I HAVE never really been a Lance Armstrong fan, but with the recent revelations, I am ready to acknowledge him as my hero ("Lance: all the dirty details, October 12). In years to come, the whole world will thank this man for exposing the blatant inefficiency and hypocrisy of the anti-doping agencies.
The fact that Armstrong was able to string them along for a decade without detection proves their incompetence, with nearly all their evidence coming from interrogation and not from scientific testing. Not only can he think on his feet, but he can do it for his whole team while negotiating a downhill in the Alps at 120km/h.
We have now got to the ridiculous situation where every winner of the Tour de France over a 10-year period has been branded for "cheating". If we think that Cadel Evans and Bradley Wiggins are safely out of the woods, well hold on to your seats, bearing in mind that anti-doping agencies are always a few years behind.
The most ludicrous decision in recent years was the removal of Rabobank rider Michael Rassmussen from the tour on the very day that he moved into the yellow jersey position, not for a drug offence, but for failing to make himself available for testing some six months before.
Why did they have to use such cruel, pre-planned timing?
Was it to make an impact to try to show that they were still in control, which, in reality, they are not?
Let's face it, for years now, the tour has been controlled by sports doctors, who administer drugs covertly, safely and according to their teams' aspirations, leaving anti-doping agents in their wake. Any rider who does not take performance- enhancing drugs will not be at the back of the field, he won't even be in the race.
These are professional sportsmen and if they don't compete, they don't eat.
It therefore stands to reason that if every rider on the tour is "cheating", then no rider is cheating.
The fault does not lie with the sportsmen, it lies with the authorities, for failing to test competitors thoroughly, failing to identify and declare banned substances before team doctors discover them, and especially for failing to single out culprits during the event and not two, three or 10 years down the line.
If authorities cannot police the rules they have created, then what is the point of having rules at all?
These officials can't even exercise common sense.
One of their most illogical decisions was to expel Shane Warne from the 2003 Cricket World Cup in South Africa, for taking tainted cough mixture.
What would a spin bowler gain from using banned drugs? He uses his brain and his fingers to perform, which requires finesse, not stamina or strength.
Can anyone explain what is so bad about performance-enhancing drugs, anyway? Their very name belies the notion that they are dangerous – after all, they are not called performance- hampering drugs.
The last time I saw photos of Armstrong, Marion Jones and Justin Gatland, they all looked in good health.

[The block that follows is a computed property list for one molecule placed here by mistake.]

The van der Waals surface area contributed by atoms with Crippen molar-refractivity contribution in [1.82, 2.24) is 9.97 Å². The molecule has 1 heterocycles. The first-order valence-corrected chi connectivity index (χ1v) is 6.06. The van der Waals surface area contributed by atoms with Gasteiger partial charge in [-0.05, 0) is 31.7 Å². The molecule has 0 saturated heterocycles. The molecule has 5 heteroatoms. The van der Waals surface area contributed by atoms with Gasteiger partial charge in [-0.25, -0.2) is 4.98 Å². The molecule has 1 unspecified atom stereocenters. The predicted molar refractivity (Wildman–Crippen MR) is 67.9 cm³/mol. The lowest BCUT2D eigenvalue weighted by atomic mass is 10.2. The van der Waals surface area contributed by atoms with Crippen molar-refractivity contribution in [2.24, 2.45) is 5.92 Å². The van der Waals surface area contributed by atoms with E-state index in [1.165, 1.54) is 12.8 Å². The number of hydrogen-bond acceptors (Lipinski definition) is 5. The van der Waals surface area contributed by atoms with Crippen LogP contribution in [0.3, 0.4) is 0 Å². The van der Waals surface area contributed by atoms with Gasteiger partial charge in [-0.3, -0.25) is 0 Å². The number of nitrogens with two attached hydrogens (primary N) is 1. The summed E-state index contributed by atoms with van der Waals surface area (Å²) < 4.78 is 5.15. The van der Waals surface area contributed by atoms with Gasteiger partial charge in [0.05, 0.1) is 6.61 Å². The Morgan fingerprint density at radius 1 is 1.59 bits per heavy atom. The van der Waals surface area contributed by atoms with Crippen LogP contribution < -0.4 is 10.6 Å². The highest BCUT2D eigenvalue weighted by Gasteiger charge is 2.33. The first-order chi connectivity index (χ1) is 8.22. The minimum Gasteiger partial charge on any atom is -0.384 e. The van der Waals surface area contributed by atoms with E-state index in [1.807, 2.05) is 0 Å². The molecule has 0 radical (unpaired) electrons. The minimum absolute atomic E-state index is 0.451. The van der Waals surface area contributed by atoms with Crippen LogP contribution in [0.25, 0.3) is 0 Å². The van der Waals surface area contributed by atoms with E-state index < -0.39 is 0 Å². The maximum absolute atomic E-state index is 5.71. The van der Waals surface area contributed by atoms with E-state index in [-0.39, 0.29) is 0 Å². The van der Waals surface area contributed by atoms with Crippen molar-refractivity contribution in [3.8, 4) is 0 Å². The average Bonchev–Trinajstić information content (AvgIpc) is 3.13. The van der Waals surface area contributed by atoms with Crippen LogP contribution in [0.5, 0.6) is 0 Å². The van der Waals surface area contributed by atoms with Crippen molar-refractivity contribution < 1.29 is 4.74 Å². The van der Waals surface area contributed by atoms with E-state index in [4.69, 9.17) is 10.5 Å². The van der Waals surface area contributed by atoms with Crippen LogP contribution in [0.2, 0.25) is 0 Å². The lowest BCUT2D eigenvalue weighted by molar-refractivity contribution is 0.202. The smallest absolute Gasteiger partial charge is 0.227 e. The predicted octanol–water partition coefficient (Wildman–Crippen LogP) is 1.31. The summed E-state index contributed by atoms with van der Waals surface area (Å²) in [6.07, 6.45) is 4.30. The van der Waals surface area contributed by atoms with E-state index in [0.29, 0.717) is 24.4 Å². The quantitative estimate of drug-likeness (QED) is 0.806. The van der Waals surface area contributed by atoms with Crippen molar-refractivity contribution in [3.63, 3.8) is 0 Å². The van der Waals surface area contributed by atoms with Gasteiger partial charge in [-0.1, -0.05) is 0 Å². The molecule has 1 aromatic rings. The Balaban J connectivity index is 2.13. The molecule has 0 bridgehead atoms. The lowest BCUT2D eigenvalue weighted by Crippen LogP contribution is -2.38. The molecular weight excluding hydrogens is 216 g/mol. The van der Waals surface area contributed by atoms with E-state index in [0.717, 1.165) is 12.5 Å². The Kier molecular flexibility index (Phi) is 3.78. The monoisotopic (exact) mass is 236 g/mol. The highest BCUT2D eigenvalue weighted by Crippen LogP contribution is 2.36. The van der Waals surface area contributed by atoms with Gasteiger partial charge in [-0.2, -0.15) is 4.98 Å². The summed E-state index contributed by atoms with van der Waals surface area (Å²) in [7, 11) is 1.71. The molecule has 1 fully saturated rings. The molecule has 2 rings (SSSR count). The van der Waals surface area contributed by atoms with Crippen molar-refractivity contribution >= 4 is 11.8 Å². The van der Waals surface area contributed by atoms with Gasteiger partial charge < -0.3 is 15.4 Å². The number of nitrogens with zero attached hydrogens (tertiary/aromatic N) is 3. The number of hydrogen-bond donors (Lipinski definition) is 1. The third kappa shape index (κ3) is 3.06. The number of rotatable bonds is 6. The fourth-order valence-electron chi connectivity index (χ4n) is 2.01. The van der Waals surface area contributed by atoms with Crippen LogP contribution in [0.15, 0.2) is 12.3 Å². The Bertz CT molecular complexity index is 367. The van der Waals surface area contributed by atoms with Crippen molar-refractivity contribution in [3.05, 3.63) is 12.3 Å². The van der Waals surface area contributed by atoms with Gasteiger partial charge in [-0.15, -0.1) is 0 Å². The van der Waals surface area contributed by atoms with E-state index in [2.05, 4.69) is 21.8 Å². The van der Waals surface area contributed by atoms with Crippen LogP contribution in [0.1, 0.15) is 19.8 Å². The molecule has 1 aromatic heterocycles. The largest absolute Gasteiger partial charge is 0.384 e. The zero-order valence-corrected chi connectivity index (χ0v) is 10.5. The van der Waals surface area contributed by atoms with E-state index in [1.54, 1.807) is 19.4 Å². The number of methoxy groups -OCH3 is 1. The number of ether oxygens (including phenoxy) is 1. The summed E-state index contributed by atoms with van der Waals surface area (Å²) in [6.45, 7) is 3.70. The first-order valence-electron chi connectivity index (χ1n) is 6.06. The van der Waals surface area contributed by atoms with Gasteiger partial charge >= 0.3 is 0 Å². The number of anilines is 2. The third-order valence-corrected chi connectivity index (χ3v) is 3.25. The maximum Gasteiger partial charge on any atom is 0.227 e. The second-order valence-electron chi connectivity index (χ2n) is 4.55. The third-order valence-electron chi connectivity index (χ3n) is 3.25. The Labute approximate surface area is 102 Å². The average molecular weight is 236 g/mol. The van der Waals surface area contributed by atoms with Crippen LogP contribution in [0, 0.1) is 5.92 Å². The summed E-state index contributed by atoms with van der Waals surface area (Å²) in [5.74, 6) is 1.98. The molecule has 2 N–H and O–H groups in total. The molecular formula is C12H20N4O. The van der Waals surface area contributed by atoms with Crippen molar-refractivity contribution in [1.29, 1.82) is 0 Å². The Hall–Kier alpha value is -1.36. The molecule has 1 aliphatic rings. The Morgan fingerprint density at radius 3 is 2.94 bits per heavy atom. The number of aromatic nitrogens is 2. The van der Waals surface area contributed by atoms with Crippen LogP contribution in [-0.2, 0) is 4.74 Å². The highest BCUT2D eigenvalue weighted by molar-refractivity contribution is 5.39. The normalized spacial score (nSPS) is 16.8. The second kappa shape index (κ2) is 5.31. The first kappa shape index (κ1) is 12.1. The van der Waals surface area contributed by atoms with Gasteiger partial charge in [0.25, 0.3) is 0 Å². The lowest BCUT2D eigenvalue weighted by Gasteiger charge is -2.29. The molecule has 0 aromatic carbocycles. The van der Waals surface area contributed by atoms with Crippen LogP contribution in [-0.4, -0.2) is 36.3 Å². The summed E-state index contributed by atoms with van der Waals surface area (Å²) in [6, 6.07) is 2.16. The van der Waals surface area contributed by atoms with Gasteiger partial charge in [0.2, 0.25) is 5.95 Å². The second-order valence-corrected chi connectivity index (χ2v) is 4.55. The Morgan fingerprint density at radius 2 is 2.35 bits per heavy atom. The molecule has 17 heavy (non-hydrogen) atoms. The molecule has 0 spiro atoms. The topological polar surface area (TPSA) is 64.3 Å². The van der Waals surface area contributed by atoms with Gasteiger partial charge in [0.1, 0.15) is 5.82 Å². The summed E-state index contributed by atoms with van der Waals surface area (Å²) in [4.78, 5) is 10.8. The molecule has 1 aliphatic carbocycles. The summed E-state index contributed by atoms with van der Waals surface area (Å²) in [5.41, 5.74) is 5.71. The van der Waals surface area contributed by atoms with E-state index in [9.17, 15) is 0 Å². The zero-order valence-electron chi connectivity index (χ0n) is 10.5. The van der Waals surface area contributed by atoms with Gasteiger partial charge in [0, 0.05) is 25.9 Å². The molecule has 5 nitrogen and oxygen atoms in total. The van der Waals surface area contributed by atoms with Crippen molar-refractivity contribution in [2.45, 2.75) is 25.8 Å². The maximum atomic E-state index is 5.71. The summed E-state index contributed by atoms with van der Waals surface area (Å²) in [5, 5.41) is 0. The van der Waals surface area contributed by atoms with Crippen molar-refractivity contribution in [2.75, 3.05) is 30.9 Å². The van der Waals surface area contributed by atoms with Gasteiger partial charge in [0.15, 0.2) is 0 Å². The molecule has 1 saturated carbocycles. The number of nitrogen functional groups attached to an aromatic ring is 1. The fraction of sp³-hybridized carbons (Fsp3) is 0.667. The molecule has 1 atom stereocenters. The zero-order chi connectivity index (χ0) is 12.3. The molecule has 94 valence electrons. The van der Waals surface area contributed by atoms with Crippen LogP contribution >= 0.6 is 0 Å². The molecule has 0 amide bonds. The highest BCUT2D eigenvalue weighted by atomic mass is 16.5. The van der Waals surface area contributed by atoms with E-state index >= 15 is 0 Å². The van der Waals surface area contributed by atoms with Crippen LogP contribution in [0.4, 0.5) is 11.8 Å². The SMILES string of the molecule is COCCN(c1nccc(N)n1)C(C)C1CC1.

In the 1930s, prohibition in the United States drove the production and marketing of alcohol underground, and actually helped to increase national consumption. Any author will tell you that having a book banned will turn it into a best seller and it is common knowledge that when peace negotiations begin, that is when a war really hots up.
When officials interfere with the natural flow of things to achieve an objective, the opposite normally results and this is exactly what is happening with drugs in sport today.
Therefore, the only way out of this maze for the anti-doping agencies is to unban all performance-enhancing drugs, thereby making it fair for all sportsmen and sportswomen. Everyone who is anyone in professional sport today is on some form of banned supplement anyway.
Unbanning will also enable them to eliminate the misleading and offensive title of "cheat".
The 1988 Seoul Olympics should have served as an indicator to authorities that drug testing would always be lopsided and unfair. Ben Johnson was stripped of his 100m track title within hours of the race. Yet, the next day in the very same women's event, Florence Griffiths-Joyner went undetected or untested, and in fact, her 100 and 200m world records still stand to this day, 24 years later.
The same Olympic Games, the same event, the same drug testers using the same equipment produced a result where one athlete leaves the Games as a pariah and one leaves as a heroine. Why?
It could have been because they were of different nationalities and therefore under the supervision of different doctors.
One could mask the ingestion of drugs and the other could not.
This is why controls are so unfair unless they are done by blanket testing and not by random selection. This also begs the question: who are the real cheats, the anti-doping authorities, who are selective in their testing, or the competitors?
So, what becomes of Armstrong?
If it were up to me, I would let him run against Barack Obama. He has the intellect, the courage and the organisational skills to run America.
Bob McChlery, Kenton on Sea